A few weeks ago at the SOS March in DC, I met Luciano D'Orazio. We talked about our experience in public education and how it changed our views. I wrote a little about it here. We thought it might be interesting to try and compile a series of stories about teachers like us who've had our views on public education changed drastically by our experience in it. Because I'm sitting in an airport and a little strapped for time, I'm going to simply copy and paste an appeal Luciano posted on his blog about a week ago rather than write my own.
But the basic message is this:
You should contact us if you've had something of a conversion experience with public education. We want to talk with you.
From Luciano's post:
Like St. Paul on the way to Damascus, many of us undergo a “conversion” experience.
We enter the world full of lofty goals, high-minded principles and
some complex vocabulary. Sometimes, we even attempt to make those goals
real, entering the “real world” to “inspire young minds” and “do some
good in the world.”
Yet when the cold backhand of reality comes crashing across our
faces, the sting often exposes a greater truth—a truth often masked
behind the rhetoric.
I am not immune to this. When I began as a teacher, visions of
gleaming charter schools and smiling faces with vouchers to private
academies danced in my head. I couldn’t sing the praises of
privatization and Teach for America loud enough—as well as shout my disdain for veteran teachers “not doing their job.”
It didn’t take long into my first year for reality to sink in. The magic bullets, the fab theories and the rhetoric of the NCLB crowd were smoke-and-mirrors in the everyday grind of an inner city classroom. The handbooks—TFA, NYC Teaching Fellows,
or otherwise—had no answer for the problems I faced each day in that
place. The best help I got was from (Surprise, surprise!) veteran
teachers who long ago discarded the guidebooks to best educate their students.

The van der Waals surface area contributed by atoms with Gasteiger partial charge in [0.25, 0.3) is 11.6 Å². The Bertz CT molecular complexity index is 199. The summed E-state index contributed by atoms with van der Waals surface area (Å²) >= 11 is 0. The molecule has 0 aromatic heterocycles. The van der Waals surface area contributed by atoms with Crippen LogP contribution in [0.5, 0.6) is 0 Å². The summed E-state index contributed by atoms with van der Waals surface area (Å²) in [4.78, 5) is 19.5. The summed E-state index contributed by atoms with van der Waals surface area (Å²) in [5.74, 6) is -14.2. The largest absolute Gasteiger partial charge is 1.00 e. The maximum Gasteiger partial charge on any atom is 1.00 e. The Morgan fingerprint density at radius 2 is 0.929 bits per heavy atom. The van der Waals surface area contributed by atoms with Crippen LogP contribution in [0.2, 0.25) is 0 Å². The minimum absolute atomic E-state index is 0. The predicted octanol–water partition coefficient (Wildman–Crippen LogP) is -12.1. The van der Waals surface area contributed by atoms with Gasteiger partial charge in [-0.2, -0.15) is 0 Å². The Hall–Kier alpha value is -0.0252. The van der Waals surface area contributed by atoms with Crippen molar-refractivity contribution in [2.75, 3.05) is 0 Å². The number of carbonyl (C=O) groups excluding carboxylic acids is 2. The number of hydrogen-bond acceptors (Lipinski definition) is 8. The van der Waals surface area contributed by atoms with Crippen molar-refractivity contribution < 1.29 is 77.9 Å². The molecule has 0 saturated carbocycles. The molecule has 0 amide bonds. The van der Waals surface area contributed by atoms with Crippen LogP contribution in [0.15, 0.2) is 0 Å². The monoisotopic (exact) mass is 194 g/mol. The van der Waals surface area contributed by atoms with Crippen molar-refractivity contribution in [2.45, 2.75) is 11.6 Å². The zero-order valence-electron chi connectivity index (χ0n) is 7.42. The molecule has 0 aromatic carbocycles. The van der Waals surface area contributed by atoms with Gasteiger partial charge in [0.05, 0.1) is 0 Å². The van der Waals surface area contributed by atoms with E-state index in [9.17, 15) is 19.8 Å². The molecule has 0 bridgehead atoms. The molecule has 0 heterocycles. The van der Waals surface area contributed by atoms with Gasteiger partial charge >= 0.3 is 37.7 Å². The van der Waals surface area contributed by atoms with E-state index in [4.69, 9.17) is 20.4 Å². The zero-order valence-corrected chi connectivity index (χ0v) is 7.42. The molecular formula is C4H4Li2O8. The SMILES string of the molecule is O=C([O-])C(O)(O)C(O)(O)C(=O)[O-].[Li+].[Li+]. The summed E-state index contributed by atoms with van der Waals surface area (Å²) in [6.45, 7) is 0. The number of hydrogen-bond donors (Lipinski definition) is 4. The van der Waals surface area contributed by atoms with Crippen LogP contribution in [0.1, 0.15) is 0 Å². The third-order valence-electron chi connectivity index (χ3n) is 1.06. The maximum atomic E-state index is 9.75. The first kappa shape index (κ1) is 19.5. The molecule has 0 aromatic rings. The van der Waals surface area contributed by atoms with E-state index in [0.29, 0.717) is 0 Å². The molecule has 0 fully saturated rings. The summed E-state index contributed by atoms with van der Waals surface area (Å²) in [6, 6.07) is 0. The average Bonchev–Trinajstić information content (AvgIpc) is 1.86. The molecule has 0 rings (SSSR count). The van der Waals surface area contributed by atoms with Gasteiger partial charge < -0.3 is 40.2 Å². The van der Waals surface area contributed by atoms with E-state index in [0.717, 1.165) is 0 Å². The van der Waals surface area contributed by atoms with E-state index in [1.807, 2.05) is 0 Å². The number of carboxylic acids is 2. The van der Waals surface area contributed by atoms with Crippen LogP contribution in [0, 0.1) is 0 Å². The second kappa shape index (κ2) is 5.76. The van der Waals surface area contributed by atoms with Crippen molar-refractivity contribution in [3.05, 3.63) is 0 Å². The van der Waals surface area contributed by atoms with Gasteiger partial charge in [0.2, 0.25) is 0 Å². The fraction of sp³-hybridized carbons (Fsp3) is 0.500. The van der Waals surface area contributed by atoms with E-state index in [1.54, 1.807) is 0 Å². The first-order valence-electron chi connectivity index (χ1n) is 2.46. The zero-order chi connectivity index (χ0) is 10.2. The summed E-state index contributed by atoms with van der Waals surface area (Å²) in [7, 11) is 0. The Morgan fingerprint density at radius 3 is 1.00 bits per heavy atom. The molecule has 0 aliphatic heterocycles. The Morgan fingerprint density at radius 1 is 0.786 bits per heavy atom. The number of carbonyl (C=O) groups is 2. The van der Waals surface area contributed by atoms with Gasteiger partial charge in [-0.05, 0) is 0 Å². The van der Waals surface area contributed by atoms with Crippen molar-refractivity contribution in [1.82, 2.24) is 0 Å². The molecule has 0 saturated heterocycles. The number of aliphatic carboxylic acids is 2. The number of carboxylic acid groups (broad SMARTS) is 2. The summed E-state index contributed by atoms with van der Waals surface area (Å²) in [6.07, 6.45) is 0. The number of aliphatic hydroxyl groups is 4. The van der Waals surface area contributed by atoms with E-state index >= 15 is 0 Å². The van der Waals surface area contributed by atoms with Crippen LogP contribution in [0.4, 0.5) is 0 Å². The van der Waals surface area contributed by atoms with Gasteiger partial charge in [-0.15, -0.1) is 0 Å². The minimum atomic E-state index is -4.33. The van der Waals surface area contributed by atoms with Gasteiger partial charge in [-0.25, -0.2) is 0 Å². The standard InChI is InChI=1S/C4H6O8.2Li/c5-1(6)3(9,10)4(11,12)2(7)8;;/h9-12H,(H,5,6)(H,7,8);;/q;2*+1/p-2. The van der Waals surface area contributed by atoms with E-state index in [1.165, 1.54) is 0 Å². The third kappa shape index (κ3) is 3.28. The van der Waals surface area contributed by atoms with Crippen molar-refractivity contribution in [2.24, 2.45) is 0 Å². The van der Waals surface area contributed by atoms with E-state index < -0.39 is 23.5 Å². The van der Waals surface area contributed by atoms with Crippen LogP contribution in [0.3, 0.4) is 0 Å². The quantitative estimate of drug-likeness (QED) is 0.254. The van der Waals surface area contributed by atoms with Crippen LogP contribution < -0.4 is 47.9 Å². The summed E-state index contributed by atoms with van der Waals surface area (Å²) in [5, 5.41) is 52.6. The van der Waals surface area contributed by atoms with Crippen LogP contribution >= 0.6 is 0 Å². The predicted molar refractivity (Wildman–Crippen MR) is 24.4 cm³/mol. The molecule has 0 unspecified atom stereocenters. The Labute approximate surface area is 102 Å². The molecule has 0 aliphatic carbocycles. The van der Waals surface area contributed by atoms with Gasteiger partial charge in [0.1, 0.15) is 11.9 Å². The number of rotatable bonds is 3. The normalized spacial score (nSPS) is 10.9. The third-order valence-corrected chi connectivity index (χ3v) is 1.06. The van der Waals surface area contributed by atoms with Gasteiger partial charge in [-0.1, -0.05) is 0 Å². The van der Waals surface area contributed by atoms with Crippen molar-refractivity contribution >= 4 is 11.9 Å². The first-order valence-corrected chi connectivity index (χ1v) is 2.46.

My mind changed when I encountered the realities of public education. And I am sure I’m not alone.
At the recent Save Our Schools Conference, I had spoken with fellow blogger James Boutin
about our experiences, and we got to thinking about people like
us—people who “crossed the floor” as it were on public education. One
workshop we attended involved two Teach for America alums. They quit the
organization over their tactics and approach in regards to teacher
Surely, we thought, there are many others like them—and us—who also
had an epiphany about education and the real problems in our public
There’s a very public example of this “epiphany” in Diane Ravitch, the former assistant Secretary of Education and co-author of No Child Left Behind who saw the dangers of the monster she helped bring to life.
However, what could be even more powerful are the stories of everyday
teachers—be it from TFA, Teaching Fellows, or anywhere else—who had
once bought into the rhetoric of education “reform” and have been
transformed by their experiences in today’s classrooms.
James and I are collecting stories of similar individuals, those with
similar transformative experiences as us. If you have a story to share,
please contact James or myself. Include your contact info, as we’re not sure how to best use your information, and we want to keep in touch with you.
Finally, please send this to anyone whose life was changed by
teaching in a public school classroom. Your stories are important and
incredibly valuable. We look forward to hearing from you.